If world number two DAVAADORJ Tumurkhuleg (MGL), winner of the last Paris Grand Slam in October and ultimate favourite for this edition of the event as well, entered the final against, the judoka who can already be considered as a judo legend, three-time world champion and Olympic bronze medallist EBINUMA Masashi (JPN). After less than a minute, EBINUMA launched his left handed uchi-mata on the edge of the fighting area. DAVAADORJ tried to counterattack with a ura-nage, but the Japanese was on his guard. He just had to accentuate the pressure and pull the arm to conclude a fantastic judo day with a powerful ippon.


In the first semi-final top seed DAVAADORJ defeated former Tashkent Grand Prix bronze medallist Andraz JEREB (SLO) by the maximum score at exactly the halfway point. In the second semi-final EBINUMA had to toil against Tunisia Open winner Kilian LE BLOUCH (FRA) as he only prevailed only shido penalties against the impressive French fighter.


In the first bronze medal contest LE BLOUCH secured the greatest result of his career as he edged Qingdao Grand Prix bronze medallist KIM Limhwan (KOR) by a yuko from a ko-uchi-gari. The French support gave LE BLOUCH the extra lift he needed to grace an IJF World Judo Tour podium for the first time as KIM was unable to impose himself. The second bronze medal went to world champion AN Baul (KOR) who had to settle for a bronze medal fight against Andraz JEREB (SLO) in the final block having ran into EBINUMA in the quarter-finals. The South Korean fighter had to wait until the last 18 seconds to score when JEREB launched a uchi-mata, that AN perfectly sidestepped from to counterattack and score a spectacular ippon.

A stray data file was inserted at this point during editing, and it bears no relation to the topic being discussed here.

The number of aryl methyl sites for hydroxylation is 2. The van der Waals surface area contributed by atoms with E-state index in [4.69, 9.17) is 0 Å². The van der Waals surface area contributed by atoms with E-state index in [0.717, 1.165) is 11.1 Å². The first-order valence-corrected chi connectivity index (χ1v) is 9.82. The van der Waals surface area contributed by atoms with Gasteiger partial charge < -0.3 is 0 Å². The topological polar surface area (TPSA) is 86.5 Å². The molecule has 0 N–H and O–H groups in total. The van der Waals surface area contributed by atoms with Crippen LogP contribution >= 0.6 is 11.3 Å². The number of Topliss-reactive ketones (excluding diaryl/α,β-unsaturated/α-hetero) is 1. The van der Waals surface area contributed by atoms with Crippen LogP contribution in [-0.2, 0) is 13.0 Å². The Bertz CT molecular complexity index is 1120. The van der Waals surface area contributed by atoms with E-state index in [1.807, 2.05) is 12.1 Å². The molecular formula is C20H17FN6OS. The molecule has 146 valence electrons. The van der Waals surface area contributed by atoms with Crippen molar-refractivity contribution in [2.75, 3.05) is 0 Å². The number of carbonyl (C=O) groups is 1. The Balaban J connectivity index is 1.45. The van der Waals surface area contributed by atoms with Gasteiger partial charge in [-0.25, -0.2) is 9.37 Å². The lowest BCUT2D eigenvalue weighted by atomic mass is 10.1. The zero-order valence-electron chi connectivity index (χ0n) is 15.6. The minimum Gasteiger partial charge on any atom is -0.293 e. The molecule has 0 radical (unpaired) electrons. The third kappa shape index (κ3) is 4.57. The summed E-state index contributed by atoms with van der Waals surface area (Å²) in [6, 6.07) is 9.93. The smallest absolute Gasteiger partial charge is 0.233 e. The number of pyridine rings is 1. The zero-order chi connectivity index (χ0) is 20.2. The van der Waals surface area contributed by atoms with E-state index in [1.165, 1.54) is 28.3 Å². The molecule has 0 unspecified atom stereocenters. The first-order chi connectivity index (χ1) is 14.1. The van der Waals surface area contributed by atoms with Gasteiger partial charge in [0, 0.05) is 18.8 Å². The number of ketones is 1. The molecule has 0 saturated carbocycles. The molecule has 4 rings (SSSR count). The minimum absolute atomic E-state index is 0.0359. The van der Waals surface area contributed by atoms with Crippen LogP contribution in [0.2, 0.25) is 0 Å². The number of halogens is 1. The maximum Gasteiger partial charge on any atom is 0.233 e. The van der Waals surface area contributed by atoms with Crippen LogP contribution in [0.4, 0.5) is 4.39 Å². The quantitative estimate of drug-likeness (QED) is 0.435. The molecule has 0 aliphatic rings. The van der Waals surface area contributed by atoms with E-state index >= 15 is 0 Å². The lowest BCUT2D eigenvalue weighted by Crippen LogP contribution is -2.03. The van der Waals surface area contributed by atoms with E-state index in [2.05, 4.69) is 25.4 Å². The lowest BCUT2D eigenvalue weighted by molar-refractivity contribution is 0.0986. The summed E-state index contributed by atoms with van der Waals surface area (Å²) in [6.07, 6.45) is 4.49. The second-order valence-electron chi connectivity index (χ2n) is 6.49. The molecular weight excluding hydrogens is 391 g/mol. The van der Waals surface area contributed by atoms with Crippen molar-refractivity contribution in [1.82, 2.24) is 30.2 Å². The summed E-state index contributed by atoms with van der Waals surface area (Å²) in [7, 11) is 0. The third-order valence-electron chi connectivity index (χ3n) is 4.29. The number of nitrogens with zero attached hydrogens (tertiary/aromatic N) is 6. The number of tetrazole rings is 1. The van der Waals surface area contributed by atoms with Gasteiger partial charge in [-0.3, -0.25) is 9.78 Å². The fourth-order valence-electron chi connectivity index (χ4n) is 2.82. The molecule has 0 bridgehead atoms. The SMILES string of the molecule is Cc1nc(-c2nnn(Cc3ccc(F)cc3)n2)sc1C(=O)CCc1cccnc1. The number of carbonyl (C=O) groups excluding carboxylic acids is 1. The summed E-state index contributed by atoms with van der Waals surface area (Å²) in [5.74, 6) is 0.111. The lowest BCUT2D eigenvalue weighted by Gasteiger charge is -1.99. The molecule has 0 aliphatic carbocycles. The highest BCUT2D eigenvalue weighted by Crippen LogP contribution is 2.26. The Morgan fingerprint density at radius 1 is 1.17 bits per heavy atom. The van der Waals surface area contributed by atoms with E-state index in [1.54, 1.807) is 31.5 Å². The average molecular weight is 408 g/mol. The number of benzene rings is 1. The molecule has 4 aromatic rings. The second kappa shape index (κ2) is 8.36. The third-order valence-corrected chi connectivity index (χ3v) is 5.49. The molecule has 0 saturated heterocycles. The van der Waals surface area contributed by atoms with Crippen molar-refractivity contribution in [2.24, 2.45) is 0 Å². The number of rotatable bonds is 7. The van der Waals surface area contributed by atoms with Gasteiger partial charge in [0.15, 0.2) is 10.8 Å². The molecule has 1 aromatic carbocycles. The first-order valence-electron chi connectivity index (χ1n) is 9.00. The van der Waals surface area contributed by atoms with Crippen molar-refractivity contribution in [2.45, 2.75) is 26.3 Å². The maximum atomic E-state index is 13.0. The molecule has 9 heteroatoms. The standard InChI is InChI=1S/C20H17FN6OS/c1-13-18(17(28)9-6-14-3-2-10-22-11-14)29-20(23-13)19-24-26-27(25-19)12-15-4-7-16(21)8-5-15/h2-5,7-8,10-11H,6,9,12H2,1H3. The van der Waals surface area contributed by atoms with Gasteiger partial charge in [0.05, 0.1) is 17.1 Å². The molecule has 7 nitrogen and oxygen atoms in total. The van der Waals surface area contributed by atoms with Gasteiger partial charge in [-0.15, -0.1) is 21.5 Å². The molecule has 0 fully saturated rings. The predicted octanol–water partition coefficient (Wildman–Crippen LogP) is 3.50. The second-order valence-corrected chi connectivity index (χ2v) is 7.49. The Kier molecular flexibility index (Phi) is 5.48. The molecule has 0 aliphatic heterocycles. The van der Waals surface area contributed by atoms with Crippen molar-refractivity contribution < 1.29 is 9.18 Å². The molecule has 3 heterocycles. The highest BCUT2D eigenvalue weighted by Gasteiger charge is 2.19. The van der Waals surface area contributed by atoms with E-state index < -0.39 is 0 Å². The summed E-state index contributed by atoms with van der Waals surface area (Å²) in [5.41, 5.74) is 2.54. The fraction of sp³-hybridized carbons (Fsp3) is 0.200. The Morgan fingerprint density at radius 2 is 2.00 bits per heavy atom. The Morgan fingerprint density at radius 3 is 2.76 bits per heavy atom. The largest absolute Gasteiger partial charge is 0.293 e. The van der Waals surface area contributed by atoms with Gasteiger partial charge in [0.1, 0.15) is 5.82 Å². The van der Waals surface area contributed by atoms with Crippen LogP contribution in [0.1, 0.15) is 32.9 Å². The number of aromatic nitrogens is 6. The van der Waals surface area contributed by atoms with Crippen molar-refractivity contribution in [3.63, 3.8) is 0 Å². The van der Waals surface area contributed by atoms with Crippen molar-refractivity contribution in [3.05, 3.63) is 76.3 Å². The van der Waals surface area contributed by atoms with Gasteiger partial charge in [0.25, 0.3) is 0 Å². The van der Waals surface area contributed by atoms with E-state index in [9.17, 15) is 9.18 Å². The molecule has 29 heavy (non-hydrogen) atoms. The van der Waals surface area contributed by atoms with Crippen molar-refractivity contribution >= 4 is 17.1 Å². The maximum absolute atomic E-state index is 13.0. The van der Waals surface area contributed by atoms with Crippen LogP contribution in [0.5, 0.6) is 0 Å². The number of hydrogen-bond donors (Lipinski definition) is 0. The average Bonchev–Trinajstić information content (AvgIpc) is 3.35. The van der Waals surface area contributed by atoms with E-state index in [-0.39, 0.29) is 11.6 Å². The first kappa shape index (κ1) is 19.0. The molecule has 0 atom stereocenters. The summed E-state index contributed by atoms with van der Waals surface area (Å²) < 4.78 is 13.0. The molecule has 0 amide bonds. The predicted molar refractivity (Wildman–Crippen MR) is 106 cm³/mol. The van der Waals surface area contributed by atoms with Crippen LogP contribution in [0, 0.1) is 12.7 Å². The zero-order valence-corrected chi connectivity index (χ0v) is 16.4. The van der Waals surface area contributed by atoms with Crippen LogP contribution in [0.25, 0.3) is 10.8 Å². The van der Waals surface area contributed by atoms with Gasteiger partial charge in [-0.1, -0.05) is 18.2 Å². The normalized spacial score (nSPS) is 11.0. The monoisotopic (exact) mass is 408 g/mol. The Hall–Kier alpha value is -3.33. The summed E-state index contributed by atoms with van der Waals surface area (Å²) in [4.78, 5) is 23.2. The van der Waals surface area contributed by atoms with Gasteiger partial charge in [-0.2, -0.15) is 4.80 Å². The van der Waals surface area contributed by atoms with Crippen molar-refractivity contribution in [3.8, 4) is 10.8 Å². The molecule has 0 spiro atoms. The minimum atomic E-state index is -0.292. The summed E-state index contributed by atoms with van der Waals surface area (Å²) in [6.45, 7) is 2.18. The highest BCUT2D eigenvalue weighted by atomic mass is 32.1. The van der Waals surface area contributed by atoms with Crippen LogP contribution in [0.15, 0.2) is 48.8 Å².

EBINUMA Masashi (JPN) vs DAVAADORJ, Tumurkhuleg (MGL)                                                                                                                                                            

Bronze Medal Fights

LE BLOUCH, Kilian (FRA) vs KIM, Limhwan (KOR)                       
JEREB, Andraz (SLO) vs AN, Baul (KOR)                        




Final Result

1. EBINUMA Masashi (JPN)                                              
2. DAVAADORJ, Tumurkhuleg (MGL)                    
3. LE BLOUCH, Kilian (FRA)      
3. AN, Baul (KOR)                          
5. KIM, Limhwan (KOR)                                               
5. JEREB, Andraz (SLO)         
7. VAN GANSBEKE, Kenneth (BEL)                      
7. BASILE, Fabio (ITA)                                                                           


-73kg: AN supershow earns second South Korean gold